3 Alumni To Be Honored for Public Service

Elisabeth Epps ’11, Toby Heytens ’00, April Nicole Russo ’11 To Receive Shaping Justice Awards at Conference
Elisabeth Epps, Toby Heytens and April Nicole Russo

Elisabeth Epps ’11, Toby Heytens ’00 and April Nicole Russo ’11 are recipients of this year’s Shaping Justice Awards. Contributed photos; Heytens photo by Andrew Shurtleff

February 16, 2021

Three University of Virginia School of Law alumni — Elisabeth Epps ’11, Professor Toby Heytens ’00 and April Nicole Russo ’11 — will be honored for their public service work at the fifth annual Shaping Justice conference Feb. 20.

Heytens will receive the Shaping Justice Award for Extraordinary Achievement. He is on leave from the Law School to serve as solicitor general of Virginia.

Epps and Russo will receive Shaping Justice Rising Star Awards. Epps founded and directs the Colorado Freedom Fund, and Russo is an assistant U.S. attorney at the U.S. Attorney’s Office’s Child Exploitation & Human Trafficking Unit, where she serves as the Project Safe Childhood Coordinator for the District of Columbia.

Elisabeth Epps ’11

Elisabeth Epps

In 2018, Epps founded the Colorado Freedom Fund, a prison abolitionist community bond fund that works to end wealth-based detention via litigation, legislation and direct action. CFF has paid bond for over 1,000 Coloradans and secured their pretrial release. She also serves as the Smart Justice organizer for ACLU for Colorado. In both roles she has played a role in passing legislation in Colorado that increases pretrial liberty and fairness across the state.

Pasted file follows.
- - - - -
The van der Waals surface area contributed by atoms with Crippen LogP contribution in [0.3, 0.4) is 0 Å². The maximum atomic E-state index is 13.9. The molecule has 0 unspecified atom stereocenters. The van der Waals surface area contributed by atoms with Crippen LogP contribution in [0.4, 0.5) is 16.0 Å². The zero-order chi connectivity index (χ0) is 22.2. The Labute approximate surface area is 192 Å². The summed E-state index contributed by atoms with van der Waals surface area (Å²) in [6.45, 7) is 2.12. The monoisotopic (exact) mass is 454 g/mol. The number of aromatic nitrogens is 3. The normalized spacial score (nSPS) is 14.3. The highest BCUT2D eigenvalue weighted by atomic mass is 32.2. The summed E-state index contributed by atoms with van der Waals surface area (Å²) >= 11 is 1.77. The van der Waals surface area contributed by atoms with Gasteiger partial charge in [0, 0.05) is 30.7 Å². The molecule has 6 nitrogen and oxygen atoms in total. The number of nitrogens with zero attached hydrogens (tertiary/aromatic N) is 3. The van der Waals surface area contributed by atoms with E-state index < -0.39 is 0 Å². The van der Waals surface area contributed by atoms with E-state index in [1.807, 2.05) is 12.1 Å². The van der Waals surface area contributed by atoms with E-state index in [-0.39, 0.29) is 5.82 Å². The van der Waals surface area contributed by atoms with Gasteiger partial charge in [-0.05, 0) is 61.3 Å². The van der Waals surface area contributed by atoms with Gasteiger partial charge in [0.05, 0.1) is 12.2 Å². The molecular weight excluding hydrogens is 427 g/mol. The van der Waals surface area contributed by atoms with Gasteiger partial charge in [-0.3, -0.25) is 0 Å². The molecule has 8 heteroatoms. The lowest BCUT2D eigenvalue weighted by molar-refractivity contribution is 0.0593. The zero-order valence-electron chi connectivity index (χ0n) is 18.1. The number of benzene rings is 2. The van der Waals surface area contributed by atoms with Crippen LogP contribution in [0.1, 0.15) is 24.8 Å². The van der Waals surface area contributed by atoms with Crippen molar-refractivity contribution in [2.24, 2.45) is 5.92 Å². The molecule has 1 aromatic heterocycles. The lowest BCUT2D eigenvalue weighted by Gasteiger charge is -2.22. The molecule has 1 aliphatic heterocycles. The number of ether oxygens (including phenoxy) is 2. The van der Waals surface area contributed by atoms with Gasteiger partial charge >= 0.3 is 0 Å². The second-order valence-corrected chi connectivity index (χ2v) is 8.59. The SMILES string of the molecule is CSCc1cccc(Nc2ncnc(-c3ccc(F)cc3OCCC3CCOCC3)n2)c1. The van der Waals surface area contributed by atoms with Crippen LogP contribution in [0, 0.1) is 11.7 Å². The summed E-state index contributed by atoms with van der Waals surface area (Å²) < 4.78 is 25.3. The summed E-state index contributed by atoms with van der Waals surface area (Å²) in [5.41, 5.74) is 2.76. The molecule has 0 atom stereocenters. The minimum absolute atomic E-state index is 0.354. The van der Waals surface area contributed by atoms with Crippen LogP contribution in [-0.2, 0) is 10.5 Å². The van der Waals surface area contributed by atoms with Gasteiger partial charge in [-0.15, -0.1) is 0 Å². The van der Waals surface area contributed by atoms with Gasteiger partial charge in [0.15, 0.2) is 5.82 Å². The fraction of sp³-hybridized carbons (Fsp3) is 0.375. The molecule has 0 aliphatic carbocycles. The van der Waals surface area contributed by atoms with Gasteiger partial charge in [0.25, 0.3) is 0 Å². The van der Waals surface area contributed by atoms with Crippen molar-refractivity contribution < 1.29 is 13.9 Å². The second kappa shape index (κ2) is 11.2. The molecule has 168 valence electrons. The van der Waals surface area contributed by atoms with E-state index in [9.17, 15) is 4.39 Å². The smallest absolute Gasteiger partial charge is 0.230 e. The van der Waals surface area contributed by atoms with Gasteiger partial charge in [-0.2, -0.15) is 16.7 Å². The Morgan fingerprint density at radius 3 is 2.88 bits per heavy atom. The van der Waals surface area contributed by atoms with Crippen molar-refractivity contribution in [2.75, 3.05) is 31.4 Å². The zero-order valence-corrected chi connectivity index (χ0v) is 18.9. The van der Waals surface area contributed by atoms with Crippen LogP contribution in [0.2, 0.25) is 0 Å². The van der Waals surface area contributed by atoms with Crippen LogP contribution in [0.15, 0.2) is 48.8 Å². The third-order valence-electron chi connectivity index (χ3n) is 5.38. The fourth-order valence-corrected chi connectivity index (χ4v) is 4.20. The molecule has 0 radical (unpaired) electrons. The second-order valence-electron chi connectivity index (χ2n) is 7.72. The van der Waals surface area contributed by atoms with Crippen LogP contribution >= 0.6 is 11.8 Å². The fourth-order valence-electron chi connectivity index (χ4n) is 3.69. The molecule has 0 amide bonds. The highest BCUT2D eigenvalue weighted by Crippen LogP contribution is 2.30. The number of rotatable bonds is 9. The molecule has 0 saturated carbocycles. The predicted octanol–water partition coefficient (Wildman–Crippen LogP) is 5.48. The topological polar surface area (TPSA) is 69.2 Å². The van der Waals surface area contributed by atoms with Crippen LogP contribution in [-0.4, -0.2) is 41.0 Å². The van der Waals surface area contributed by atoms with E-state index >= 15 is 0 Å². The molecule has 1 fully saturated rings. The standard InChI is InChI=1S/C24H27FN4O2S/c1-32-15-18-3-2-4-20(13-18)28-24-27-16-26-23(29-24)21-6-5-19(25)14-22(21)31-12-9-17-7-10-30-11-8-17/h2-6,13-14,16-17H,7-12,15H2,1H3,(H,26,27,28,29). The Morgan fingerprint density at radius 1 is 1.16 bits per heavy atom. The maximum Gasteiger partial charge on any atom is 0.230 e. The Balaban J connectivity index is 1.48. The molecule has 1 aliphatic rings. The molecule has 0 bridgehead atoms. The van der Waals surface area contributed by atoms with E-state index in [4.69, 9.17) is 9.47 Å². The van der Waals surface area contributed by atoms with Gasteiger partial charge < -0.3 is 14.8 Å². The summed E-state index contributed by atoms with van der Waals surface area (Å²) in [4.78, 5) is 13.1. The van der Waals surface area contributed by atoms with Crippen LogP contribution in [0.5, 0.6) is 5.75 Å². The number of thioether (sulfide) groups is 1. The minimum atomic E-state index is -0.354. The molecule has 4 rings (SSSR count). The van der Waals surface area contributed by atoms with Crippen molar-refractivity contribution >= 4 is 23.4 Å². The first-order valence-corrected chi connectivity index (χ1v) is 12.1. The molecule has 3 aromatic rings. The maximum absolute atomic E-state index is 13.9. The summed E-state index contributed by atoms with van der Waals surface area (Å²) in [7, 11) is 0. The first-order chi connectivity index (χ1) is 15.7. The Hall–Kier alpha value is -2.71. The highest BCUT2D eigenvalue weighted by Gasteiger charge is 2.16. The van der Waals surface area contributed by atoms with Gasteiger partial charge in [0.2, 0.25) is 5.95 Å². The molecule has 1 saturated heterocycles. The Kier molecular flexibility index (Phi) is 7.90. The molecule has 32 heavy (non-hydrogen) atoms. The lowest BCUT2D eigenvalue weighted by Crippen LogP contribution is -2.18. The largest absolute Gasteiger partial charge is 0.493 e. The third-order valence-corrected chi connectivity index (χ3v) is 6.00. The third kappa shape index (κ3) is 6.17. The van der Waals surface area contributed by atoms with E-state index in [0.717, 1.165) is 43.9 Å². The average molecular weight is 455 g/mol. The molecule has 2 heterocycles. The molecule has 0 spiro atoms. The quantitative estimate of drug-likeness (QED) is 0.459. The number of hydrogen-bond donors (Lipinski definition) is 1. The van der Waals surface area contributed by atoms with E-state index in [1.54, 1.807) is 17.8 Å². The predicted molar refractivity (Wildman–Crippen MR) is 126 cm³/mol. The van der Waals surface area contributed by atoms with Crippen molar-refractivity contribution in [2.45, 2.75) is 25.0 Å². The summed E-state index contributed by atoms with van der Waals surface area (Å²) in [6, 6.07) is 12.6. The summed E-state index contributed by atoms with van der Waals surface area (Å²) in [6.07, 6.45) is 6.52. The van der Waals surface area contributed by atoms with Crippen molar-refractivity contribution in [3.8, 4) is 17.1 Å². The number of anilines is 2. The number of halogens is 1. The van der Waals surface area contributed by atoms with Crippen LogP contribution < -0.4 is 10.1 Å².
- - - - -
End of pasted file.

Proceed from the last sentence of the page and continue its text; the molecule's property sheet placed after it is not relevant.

She was a recipient of the Civil Rights Education and Enforcement Center’s 2020 Challenging Discrimination Award.

“The work of those of us who chart our own course is important,” Epps said, “and I appreciate that being recognized.”

She said she was especially honored to be nominated by classmate Jeree Thomas ’11, a program officer for Borealis Philanthropy and previous Shaping Justice Award winner.

“Jeree was an exceptional law student who led with integrity and conviction, and she is a lawyer who does the same, so to be nominated by her is as much an honor as the award itself,” Epps said. “My advice to law students is to be like Jeree: Let your convictions be your North Star.”

Thomas applauded Epps’ success achieving policing reform in Colorado.

“Elisabeth embodies what this award represents — zealous advocacy on behalf of vulnerable community members, a fierce commitment to dismantling systems of oppression, and an unwavering commitment to achieving racial and social justice for her clients,” Thomas said in her nomination letter.

Toby Heytens ’00

Toby Heytens

Heytens first joined the faculty in 2006 and then rejoined in 2010 after having spent three years working in the Office of the U.S. Solicitor General and arguing six cases before the U.S. Supreme Court. He was appointed solicitor general in 2018.

Heytens successfully represented the commonwealth of Virginia in oral argument at the U.S. Supreme Court in Virginia Uranium Inc. v. Warren and Virginia House of Delegates v. Bethune-Hill, which were both decided on the same day in 2019.

He and his co-authors won the National Association of Attorneys General Supreme Court Best Brief Award in 2020 for an amicus brief filed in Trump v. Vance, and in 2019 for an amicus brief filed in Bethune-Hill.